Choi, an officer with the IMA Korea Chapter, was instrumental in helping restart that chapter, which now boasts approximately 250 members. Remarking on Thomson’s visit, he said, “We were very pleased that Jeff and his team came to Korea to meet with us. Everywhere he went, Jeff was greeted with enthusiasm by our members as well as by those who are just learning about IMA. We hope that we continue to keep the lines of communication open, as there is a clear, growing demand for the kinds of expertise, education, and certification that IMA offers.”

Piechowski added, “IMA is very excited to keep expanding the reach of the CMA throughout the world and most prominently into other parts of Asia, including our new offices in India, China, and Singapore, and our recent visits with IMA members, CMAs, and important partners in Japan and Korea.

“Globalization has been a significant driver for our continued expansion. As economies rapidly develop across the globe, more skilled finance and accounting professionals are needed to blend finance and technology to better prepare for an ever-advancing digital future.”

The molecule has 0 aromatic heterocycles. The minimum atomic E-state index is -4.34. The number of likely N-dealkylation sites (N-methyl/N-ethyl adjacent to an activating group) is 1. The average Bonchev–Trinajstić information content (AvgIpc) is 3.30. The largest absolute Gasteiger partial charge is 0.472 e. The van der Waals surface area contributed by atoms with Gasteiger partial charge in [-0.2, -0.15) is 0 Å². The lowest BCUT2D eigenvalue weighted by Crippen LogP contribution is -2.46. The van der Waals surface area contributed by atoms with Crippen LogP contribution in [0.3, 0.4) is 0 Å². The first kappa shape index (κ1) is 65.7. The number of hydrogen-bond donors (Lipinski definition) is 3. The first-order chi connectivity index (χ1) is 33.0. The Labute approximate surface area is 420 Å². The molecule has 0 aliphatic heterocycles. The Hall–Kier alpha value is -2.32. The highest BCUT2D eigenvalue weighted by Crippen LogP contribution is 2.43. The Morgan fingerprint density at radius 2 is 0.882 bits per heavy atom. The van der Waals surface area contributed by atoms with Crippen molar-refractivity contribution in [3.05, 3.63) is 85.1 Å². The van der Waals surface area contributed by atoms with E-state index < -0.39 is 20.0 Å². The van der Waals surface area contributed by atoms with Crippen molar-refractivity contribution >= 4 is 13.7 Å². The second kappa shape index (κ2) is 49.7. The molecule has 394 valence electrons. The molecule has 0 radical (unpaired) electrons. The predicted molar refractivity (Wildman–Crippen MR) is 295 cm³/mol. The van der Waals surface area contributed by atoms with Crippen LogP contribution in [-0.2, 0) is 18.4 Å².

Piechowski noted that many countries, such as China and India in Asia, are on a fast-growth path as they shift from developing-nation status to being developed or advanced. Other countries, such as Japan and South Korea, are already developed and are quickly transforming to keep up with the changing needs of businesses today and to continue to compete in a global market.

According to the most recent Global Economic Conditions Survey, a quarterly survey cosponsored by IMA and ACCA (Association of Chartered Certified Accountants), economic confidence in the Asia-Pacific region improved in the first quarter of 2018 and now stands at its second-highest level on record. A number of countries in the region, including Thailand, Korea, Vietnam, and Malaysia, are growing at, or close to, multiyear highs.

Thomson noted, “We’re pleased that these visits enable us to better understand what will be needed to lead the organizations of the future.”